Jerame Reid, 36, was shot and killed by police on suspicion of being black while a passenger in New Jersey.

That just brings us up to 2015. There have been a dozen or more incidents each year since of African-Americans dying at the hands of police where there were images proving that the cops were, at best, reckless, and at worst, murdering swine. Multiply that by dozens, perhaps hundreds of incidents where it was the word of our noble police against that of some black street thug who “reached for his waistband.”

According to the Guardian, in the first five months of 2015, “In total, 478 of those people were shot and killed, while 31 died after being shocked by a Taser, 16 died after being struck by police vehicles, and 19 – including 25-year-old Freddie Gray in Baltimore – have died after altercations in police custody.” We were on course for, and eventually met a total of 1,100 dying in police custody or confrontations with police. Over half of those killed were black. Twenty percent were white. It’s only gotten worse since then, led by a fascist regime that values vicious police suppression. Further, there’s no federal law requiring police departments to report fatal encounters to any central agency (the Guardian did its own, private survey), so the number of people killed by police may be double what we know about, or even worse.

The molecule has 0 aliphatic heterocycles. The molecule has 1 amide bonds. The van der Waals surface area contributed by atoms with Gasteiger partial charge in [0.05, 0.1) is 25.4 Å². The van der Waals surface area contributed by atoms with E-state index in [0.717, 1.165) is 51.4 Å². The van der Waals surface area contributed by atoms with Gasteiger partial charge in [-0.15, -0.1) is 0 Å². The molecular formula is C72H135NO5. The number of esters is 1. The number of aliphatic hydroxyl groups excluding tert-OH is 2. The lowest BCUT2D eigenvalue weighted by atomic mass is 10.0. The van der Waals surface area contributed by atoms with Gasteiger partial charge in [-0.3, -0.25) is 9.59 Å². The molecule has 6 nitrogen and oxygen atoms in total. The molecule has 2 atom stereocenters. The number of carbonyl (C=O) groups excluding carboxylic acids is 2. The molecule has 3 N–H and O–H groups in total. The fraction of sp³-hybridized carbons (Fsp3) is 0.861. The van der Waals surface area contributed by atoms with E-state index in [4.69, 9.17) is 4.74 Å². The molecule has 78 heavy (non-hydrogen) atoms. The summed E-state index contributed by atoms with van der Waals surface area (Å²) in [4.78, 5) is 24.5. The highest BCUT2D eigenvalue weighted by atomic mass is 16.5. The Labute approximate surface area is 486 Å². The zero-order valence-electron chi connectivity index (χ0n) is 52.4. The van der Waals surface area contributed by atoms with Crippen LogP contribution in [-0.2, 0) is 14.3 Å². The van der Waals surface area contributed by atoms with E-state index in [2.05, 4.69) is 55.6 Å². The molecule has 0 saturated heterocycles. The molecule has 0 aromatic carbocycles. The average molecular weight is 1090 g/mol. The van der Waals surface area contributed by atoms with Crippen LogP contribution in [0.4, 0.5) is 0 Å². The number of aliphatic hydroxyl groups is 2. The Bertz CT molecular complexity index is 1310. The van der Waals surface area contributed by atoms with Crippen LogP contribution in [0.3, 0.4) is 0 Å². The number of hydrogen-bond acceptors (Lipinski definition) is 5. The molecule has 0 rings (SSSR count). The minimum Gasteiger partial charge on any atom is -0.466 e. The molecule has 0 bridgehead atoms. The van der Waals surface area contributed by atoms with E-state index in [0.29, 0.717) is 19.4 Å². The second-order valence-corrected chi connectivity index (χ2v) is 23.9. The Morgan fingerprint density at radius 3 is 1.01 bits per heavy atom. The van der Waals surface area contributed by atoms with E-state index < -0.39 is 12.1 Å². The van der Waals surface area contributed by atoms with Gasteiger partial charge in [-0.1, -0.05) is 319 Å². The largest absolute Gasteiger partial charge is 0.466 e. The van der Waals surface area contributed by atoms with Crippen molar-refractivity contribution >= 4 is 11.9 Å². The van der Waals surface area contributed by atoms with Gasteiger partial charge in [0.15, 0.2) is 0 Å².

Most encounters aren’t caught on camera. Personal webcams some police have to wear have a way of failing at critical moments, so until the rise of smartphones, it was always the word of sorrowful-looking officers against that of some dead guy.

But phones have changed all that. As Will Smith the actor acidly remarked, “Racism isn’t getting worse, it’s getting filmed.” And dozens of times a year, the viciousness and sadism of our alleged public defenders is put on full display.

Such spasms of rage are nothing new in America, of course. Slave revolts were so common, and so feared, that the Founders put the second amendment in, giving cover to slaveowners to hunt down and/or kill rebellious slaves. Slavery led to the civil war. Tulsa, Oklahoma saw its black community nearly exterminated by a mass lynching some 120 years ago. Lynchings were common, and praised by civic leaders from 1870 to 1960. The race riots of the 60s were sparked by a minor incident in Watts, where police stopped a youth, determined he had an outstanding warrant, and arrested him. They didn’t kill him or even rough him up. But onlookers were tired of constantly being detained on suspicion of being black. Then Martin Luther King Junior and Robert Kennedy were assassinated, and the rage broke wide open.

The only thing surprising about this week’s events is that it took so long to happen. We’ve had three years of a president who has devoted his whole vicious, wastrel life to cheating and defaming African-Americans, a weak, cowardly racist even by the shit standards of the white supremacist.